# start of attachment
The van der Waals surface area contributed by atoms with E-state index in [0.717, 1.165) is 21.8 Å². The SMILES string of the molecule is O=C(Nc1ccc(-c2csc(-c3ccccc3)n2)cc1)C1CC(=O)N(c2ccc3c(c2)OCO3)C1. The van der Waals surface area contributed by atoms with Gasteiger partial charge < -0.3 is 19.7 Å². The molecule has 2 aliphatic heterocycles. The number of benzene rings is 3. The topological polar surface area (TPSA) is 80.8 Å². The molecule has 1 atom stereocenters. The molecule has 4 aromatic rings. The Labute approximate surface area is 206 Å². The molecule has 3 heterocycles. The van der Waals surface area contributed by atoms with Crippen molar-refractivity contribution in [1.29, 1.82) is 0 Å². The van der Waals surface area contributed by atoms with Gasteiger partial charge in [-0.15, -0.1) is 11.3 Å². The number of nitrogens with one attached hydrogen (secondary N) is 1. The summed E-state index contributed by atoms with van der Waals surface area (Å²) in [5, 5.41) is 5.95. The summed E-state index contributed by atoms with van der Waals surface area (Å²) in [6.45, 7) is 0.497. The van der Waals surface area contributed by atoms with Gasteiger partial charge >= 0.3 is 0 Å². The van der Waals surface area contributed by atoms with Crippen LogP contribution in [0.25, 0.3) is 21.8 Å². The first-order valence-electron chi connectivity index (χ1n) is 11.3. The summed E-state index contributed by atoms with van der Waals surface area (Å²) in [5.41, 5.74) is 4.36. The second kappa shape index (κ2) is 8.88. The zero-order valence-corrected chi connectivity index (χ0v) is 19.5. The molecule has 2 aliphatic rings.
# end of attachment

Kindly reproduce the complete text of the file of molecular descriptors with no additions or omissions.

The van der Waals surface area contributed by atoms with E-state index in [0.717, 1.165) is 21.8 Å². The SMILES string of the molecule is O=C(Nc1ccc(-c2csc(-c3ccccc3)n2)cc1)C1CC(=O)N(c2ccc3c(c2)OCO3)C1. The van der Waals surface area contributed by atoms with Gasteiger partial charge < -0.3 is 19.7 Å². The molecule has 2 aliphatic heterocycles. The number of benzene rings is 3. The topological polar surface area (TPSA) is 80.8 Å². The molecule has 1 atom stereocenters. The molecule has 4 aromatic rings. The Labute approximate surface area is 206 Å². The molecule has 3 heterocycles. The van der Waals surface area contributed by atoms with Crippen molar-refractivity contribution in [1.29, 1.82) is 0 Å². The van der Waals surface area contributed by atoms with Gasteiger partial charge in [-0.15, -0.1) is 11.3 Å². The number of nitrogens with one attached hydrogen (secondary N) is 1. The summed E-state index contributed by atoms with van der Waals surface area (Å²) in [5, 5.41) is 5.95. The summed E-state index contributed by atoms with van der Waals surface area (Å²) in [6.45, 7) is 0.497. The van der Waals surface area contributed by atoms with Gasteiger partial charge >= 0.3 is 0 Å². The van der Waals surface area contributed by atoms with Crippen LogP contribution in [0.25, 0.3) is 21.8 Å². The first-order valence-electron chi connectivity index (χ1n) is 11.3. The summed E-state index contributed by atoms with van der Waals surface area (Å²) in [5.41, 5.74) is 4.36. The second kappa shape index (κ2) is 8.88. The zero-order valence-corrected chi connectivity index (χ0v) is 19.5. The molecule has 2 aliphatic rings.